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Preparing for treatment

Preparing mentally

Before you make your decision it is best to spend some time thinking about it. This way, when you do finally decide, you should be pretty certain that it is what you want. This should provide you with a sense of commitment, which will be important if the treatment gets tough.

If you do give up after a few months of treatment, you will probably have gone through a lot. You will have put in considerable time and effort, but because the treatment has not had long enough to work, will have got nothing in return.

You should prepare yourself to at least experience the most common side effects. You may be lucky and not experience any of the adverse side effects, but it is better to be prepared.

In most cases the symptoms you have had before the treatment starts will be magnified by treatment. If you have a tendency towards headaches, you are likely to get more, or if you have pain in your knees these will probably ache more. This is because many of the symptoms of hepatitis C are caused by the body’s immune system and not the actual virus.

The interferon treatment works by boosting your immune system’s reaction. The symptoms that you have already experienced thus become more intense.

Preparing physically

In general, the better physical condition you are in before you start treatment, the easier any side effects will be. It has also been shown that being overweight can reduce the likelihood of treatment being effective. So, anything you can do to increase your fitness levels and make sure your weight is right will help.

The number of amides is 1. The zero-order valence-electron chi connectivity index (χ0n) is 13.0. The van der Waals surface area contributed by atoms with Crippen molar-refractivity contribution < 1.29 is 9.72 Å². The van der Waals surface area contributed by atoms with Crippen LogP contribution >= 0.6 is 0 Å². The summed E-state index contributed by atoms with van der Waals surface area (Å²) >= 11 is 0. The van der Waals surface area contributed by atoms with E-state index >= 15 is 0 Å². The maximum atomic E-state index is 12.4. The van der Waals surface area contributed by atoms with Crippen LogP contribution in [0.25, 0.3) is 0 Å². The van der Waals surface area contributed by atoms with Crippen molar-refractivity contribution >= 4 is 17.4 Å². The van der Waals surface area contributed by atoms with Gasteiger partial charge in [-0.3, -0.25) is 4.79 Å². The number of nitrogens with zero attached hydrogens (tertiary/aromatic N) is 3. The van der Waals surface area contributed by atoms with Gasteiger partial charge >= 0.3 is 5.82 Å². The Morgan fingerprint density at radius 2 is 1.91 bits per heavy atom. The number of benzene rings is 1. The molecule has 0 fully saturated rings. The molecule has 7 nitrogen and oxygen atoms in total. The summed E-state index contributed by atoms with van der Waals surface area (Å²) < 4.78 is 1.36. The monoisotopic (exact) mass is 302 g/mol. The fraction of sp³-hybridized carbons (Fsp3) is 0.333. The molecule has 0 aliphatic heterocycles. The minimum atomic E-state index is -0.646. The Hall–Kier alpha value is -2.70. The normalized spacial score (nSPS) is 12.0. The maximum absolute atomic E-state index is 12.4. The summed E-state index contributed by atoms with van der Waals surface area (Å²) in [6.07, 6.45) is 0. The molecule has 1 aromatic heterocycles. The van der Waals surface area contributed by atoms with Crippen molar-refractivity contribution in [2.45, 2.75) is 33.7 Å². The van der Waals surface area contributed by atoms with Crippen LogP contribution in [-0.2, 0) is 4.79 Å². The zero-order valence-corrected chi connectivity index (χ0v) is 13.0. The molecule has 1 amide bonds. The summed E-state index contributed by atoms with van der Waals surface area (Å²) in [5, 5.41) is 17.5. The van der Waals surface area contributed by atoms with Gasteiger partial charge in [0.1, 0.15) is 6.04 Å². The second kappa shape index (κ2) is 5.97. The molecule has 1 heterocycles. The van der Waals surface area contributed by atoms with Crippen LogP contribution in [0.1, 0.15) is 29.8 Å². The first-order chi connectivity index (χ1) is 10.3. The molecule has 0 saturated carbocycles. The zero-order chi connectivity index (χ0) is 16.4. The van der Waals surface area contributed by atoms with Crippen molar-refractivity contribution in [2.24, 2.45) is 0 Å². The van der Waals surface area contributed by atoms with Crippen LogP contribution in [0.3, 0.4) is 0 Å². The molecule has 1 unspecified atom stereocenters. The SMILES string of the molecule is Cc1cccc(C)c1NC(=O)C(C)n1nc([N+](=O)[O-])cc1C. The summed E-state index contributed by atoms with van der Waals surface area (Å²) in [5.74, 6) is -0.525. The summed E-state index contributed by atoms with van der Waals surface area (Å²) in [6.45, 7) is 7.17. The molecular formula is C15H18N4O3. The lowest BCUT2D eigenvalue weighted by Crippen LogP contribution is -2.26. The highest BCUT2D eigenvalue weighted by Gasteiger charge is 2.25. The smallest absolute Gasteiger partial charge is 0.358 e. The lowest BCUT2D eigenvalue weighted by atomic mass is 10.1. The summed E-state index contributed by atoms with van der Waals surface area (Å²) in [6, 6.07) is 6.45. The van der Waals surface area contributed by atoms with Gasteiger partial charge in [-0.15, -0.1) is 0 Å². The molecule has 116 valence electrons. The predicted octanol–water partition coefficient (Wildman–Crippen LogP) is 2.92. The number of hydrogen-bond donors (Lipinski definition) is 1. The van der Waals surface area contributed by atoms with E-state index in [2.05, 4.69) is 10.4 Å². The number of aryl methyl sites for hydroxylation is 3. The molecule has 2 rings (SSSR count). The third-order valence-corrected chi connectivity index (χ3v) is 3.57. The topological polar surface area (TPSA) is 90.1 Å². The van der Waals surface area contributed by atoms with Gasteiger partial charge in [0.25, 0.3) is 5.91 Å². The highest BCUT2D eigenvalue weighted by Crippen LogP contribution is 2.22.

Preparing practically

If you can plan ahead with the treatment it probably will help lower your stress levels. The number of tests you will undergo to monitor the treatment means that for the first 2 or 3 months you will have to make frequent visits to hospital. This monitoring is absolutely essential for your health.

If you are working, you will require time off work to make these visits. You may also require time off if the side effects get too bad. You are likely to receive more support if you warn your employers in advance. This way they can make arrangements to have someone cover for you. If you have not been well enough to work, you may require someone to take you to hospital. Hospitals can usually organise this. If not, you may need to ask a friend. This is also easier when arranged in advance.

The more support you have during treatment the easier it will be. It is a good idea to think about this before starting. This will possibly give you the opportunity to find about the availability of local support groups (there is a list in the support section of this site). You may also want to give your number to the hepatitis nurse at your hospital and ask her to pass it on to other people doing treatment. You could also find out which of your family or friends might be available to offer you practical help, with activities such as shopping.

Depression is a common symptom and one that can be hard to deal with. This is because one of its aspects is that it tends to rob you of the impetus to do anything about it. Consultants are now much more proactive in their approach to depression and more likely to talk about it with you. If they think it is appropriate they might also prescribe you anti-depressants. It is worth remembering that different anti-depressants work for different people.

Some people find it hard to come off anti-depressants and you might want to arrange to see a psychiatrist during treatment so that you can be properly monitored. This may be especially appropriate if you have a history of depression. Your consultant may be able to refer you to a psychiatrist at the hospital, or you may be able to get a referral from your GP.